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Molds make it possible to repeat patterns and forms for a variety of reasons. For thousands of years, potters have used molds both for forming and decorating and often both have been accomplished at the same time. Whether you choose to try press molds with slabs of clay or slip-casting molds for slip-cast pieces, you’ll discover that making ceramic molds provide a way to create uniform pieces that can save you time and provide you with the means to concentrate on surface decorations.
If you're interested in exploring the world of making plaster molds for slip casting or handbuilding, Ceramic Mold Making Techniques: Tips for Making Plaster, Bisque, and Styrofoam Molds, Making and Using Casting Slip, and Decorating Ceramic Surfaces is a great place to start! Check out this excerpt:
Making Prototypes for Mold Making and Slip Casting
Each new piece begins with a prototype, generally made of wood or MDF, from which I make a plaster mold. The prototypes can be made from clay, but I prefer using wood for its durability. I’m not the savviest mold maker, so if at some point I have an accident during the mold-making process, the prototype is safe and intact. I’ve also found that making prototypes from wood is great for achieving sharp, transitional lines and edges (figure 1).
Once I’ve settled on a design, I produce two scale drawings—one illustrating the side view or profile, which includes the number of stacked pieces of MDF I will need to make the model, and one illustrating the top view. Using the first drawing as a blueprint, disks of MDF are cut, glued together, stacked, and turned on a lathe to make a solid round form whose shape is close to the side profile of the finished piece (figure 2). Tip: You can use a Surform tool to shape the MDF if you do not have a lathe. The second drawing works as a cutting template that is glued to the top of the form (see figure 2).
Using a band saw, I cut into the shape of the form, carefully following the outside edges of the glued-on template. The sides of the form are then sanded smooth to erase any irregularities from sawing. Finally, the prototype is sealed with one coat of Minwax Sanding Sealer and two coats of polyurethane.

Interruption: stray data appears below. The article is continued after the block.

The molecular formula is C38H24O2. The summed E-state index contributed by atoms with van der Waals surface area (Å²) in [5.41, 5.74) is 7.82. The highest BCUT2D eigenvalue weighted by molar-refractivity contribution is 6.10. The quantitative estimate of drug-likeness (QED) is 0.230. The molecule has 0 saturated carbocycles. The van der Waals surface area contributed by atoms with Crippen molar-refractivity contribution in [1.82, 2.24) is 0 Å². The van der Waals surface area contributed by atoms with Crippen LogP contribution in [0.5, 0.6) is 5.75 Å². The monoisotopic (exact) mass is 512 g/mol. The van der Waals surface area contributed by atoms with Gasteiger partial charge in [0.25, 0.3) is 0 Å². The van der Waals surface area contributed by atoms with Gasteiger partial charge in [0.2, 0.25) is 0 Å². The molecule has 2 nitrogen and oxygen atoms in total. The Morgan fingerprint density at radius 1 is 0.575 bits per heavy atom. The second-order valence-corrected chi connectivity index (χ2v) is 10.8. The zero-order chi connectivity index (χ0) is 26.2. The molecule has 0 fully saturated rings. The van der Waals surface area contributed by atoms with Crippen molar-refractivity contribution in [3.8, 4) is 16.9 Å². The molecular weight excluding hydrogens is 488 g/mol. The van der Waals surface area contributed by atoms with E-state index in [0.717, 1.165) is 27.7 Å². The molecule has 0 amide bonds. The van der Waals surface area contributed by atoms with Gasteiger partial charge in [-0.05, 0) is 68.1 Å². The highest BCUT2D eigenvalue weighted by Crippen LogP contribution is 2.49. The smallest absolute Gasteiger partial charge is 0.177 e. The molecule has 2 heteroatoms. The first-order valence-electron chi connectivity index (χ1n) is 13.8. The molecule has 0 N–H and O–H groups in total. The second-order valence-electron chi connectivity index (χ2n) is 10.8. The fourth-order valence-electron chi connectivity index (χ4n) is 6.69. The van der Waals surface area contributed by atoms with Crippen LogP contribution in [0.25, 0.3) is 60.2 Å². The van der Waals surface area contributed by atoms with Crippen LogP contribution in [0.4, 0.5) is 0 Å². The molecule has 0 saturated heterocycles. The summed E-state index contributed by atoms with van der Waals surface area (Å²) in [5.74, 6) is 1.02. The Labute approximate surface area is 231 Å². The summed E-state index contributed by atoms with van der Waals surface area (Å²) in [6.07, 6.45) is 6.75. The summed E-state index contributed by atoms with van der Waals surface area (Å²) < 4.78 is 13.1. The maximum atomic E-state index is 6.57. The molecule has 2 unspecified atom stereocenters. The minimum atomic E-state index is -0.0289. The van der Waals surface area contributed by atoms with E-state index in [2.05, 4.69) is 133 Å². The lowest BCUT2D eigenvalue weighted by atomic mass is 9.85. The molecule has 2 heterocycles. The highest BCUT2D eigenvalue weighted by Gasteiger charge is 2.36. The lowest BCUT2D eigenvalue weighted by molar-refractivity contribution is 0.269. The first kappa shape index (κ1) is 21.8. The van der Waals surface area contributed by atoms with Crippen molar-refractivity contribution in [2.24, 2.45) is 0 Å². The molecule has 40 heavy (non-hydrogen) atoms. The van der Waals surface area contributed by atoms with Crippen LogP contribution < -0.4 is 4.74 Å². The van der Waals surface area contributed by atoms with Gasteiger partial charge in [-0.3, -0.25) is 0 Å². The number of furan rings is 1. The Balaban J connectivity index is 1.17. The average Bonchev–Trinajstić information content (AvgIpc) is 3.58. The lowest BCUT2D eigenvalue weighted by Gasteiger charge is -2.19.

The casting slip I use has a 16% shrinkage rate so the prototype must be made appropriately larger to accommodate the final size of the pot. Always test the shrinkage rate of your casting slip before making the prototype.
Making the Plaster Mold
When making plaster molds, it’s important to remember that slip casting, like any other building method, is strictly a means to a desired end. It doesn’t have to be an overly technical venture and, depending on the form, can be quite easy. I’ve learned plaster mold making simply by reading books on the subject, and by asking for help from others.
The biggest trick to making plaster molds is figuring out the number of parts to cast. Most of my molds are made with four parts—a bottom, two sides, and a top piece used as a pouring gate or slip reservoir. Before I make a mold, I take my prototype and draw seam lines on it with a black marker so that I know how many parts I will need for the mold (figure 3). Then I add a clay slab to the top of the prototype for a pouring gate (see figure 4). By making my pouring gate just a little taller than need be, I can control the quality of the rim after the piece has been cast.
Next, I embed the form into a block of clay up to the seam lines marking off the first section of the mold, set up cottle boards, seal the seams between the blocking clay and the cottles, and pour the plaster. Parts of the blocking clay are removed as I’m ready to cast successive sections. The image shows the mold halfway through the casting process, with the bottom and first side cast, and the second side and slip reservoir or pouring gate still to be cast (figure 4). Note that the location of the seams has been planned so that they correspond to edges or places where planes and curves shift, rather than flat faces of the form. This makes them easier to clean up, and makes them less noticeable in the finished form.
This process and more are covered in Andrew Gilliatt's DVD Layers of Color: Exploring Form and Surface Pattern in Slip-Cast Pottery, which is available in the Ceramic Arts Daily Bookstore.
|Ceramic Mold Making Techniques: Tips for Making Plaster Molds and Slip Casting Clay |
also includes the following:
|How to Make a Model and a Mold for Slip Casting|
by Andrew GilliattLearn how to make a model for a shape that you create a mold from. Whether simple or complex, you’ll need to follow the same steps for figuring out to make an original model then determining the best way to cast the mold pieces.
|How to Make Slip-Cast Vessels and Decorate them with Homemade Decals|
by Linda GatesOne of the advantages of slip-cast work is the smooth surface, which is perfect for adding decals. Linda Gates shows you how to slip-cast smooth pieces then how to create decals and apply them.
|How to Make a Tile Press Mold|
by Ursula HargensUrsula Hargens was looking for larger surfaces to decorate so she came up with a tile design that suited her needs. Her deep tiles are press molded in a plaster mold and feature some unusual shapes that she plays with to create negative spaces.
by Ben Carter
Ben Carter loves working with earthenware and he’s an innovator in creating really cool forms using a Styrofoam slump mold. Without a doubt, Styrofoam molds are the easiest molds to make and they offer a tremendous amount of flexibility.
by Nancy Zoller
Before the invention of plaster or Styrofoam, the main mold making material was bisque-fired clay. Create your own unique forms from clay and surfaces then easily repeat them over and over again. You’re just a bisque fire away from getting started.
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